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Category — History

1943: Girl Scouts Learn to Victory Garden

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Professor Harry Nelson of San Francisco’s Junior College

Ann Rosener, photographer
United States. Office of War Information.
1943 Feb. Mar.

Guiding hand behind the establishment of many West coast Victory Gardens, Professor Harry Nelson of San Francisco’s Junior College still finds time to give his ten-year-old daughter Pat (left) and her Girl Scout friends some pointers in transplanting young vegetables

May 25, 2017   Comments Off on 1943: Girl Scouts Learn to Victory Garden

1934 ‘How’s Crops?’ renamed ‘Brownie’s Victory Garden’ in WW2

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Theatrical Short, Van Beuren Studios
Distributed by: RKO Radio Pictures
Cartoon Characters: Cubby Bear (Brownie Bear), Cubby’s Girlfriend, Opossum, Worm.
Directed By George Stallings.
Originally Released in 1934.

[Mike’s note: This is a 1934 cartoon released and renamed in the 1940’s to help with the war effort. ‘Victory Garden’ was not a term used in 1934. Cubby was the original star. She was renamed Brownie.]

Cubby rises and shines with the dawn, and, reading a headline, learns that a “mysterious menace” is attacking farms and destroying crops. He uses his ingenuity to uncover the mystery. Cubby and his girlfriend go underground and create a crop of synthetic vegetables in their underground cave-factory, then force them upward through the soil.

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April 7, 2017   Comments Off on 1934 ‘How’s Crops?’ renamed ‘Brownie’s Victory Garden’ in WW2

1935 by Beate Hahn – ‘Hooray, We Sow and Harvest!’

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Published in Germany – A Garden Book For Children

By Beate Hahn (Horticulturist)
(The author is the mother of famous landscape architect Cornelia Oberlander)
1935 Wilh, Gottl, Korn Verlag, Breslau, Printed in Germany, 110 pages
(This translation was kindly done by Evelyne Teichert.)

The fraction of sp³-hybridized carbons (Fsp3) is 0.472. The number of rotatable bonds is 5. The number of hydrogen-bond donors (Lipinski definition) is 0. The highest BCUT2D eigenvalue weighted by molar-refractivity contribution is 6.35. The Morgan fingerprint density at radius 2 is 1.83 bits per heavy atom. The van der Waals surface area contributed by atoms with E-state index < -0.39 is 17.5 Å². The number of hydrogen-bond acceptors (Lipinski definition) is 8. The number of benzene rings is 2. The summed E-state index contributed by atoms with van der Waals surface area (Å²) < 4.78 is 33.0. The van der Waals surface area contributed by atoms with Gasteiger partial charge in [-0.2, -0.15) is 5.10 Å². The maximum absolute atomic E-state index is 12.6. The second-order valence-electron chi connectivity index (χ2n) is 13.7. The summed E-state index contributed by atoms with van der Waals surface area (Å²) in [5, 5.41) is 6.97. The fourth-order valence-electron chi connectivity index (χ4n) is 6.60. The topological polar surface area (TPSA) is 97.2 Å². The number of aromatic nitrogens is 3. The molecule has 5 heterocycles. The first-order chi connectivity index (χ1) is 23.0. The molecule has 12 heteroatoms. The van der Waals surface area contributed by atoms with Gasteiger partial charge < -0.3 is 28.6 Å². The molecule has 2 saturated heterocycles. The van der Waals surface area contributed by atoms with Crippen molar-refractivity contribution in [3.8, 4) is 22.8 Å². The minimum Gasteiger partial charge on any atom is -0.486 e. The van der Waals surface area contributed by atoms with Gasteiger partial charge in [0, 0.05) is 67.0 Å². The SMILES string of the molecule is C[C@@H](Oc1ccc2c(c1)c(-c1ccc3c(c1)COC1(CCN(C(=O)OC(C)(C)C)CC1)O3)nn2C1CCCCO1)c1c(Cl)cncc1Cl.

Introduction

Today is yet another grim, cold day in November. Outside the wind is blowing through the streets, urging snowflakes along high up into the air. It roars around the street corner, and anyone who meets it will be blown down. This is quite ugly weather, and everyone is happy when they can once again sit in their warm home.

Here in our home a bright wood fire is crackling in the fireplace. When all the big and the small people have completed their daily tasks, we assemble around the red sheen of the fire, because father tells us stories. Mother says that this way she’ll never be able to mend all the torn children’s clothes, but everyone else thinks it is marvelous. If Peter and Lore move over just a bit, then you too will be able to join us on the bench by the fire and listen in. We also have a baked apple for you. you can hear them already crackling in the oven. Lisel, the oldest among us, gets up from time to time to tend to them.

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April 6, 2017   Comments Off on 1935 by Beate Hahn – ‘Hooray, We Sow and Harvest!’

Progress threatens Istanbul’s historic gardens

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The Yedikule gardens provide a livelihood for more than 200 people in Istanbul. TRF/Stephen Starr

“Ten days ago they came and cut down all the trees almost to the roots,” he says. “I don’t know why they did that; maybe because they want a give better view for tourists to take photos of the walls. Who knows?”

By Stephen Starr
Reuters
Mar 16, 2017

Excerpt:

Recep Eraslan, 64, has worked a tiny sliver of land on Istanbul’s historic Sultanahmet peninsula for more than three decades.

He grows spring onions, arugula and cabbage on a 1.25-acre (0.5 hectare) plot along the city’s ancient Byzantine-era walls that are part of one of the oldest urban gardens, or bostans in Turkish, in the world.

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March 24, 2017   Comments Off on Progress threatens Istanbul’s historic gardens

1906 Quebec ‘Journal of Agriculture’ Promoted School Gardens

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The artisan who has to work ten hours a day at his trade, if he has been trained to love his garden, not only finds moderate working in it a pleasing recreation, but finds that it adds materially to his slender income.

By Mr. George Moore
Journal of Agriculture and Horticulture
July 1, 1906
(The Journal was the official organ of the Council of Agriculture of the Province of Quebec.)

Excerpt:

Again, looking at the question from an economic or several stand point, the advantages of a knowledge of horticulture are not to be despised. The lot of many a poor family might have been made smoother had their head have been taught, how properly to cultivate the little plot of land by which their cottage was surrounded.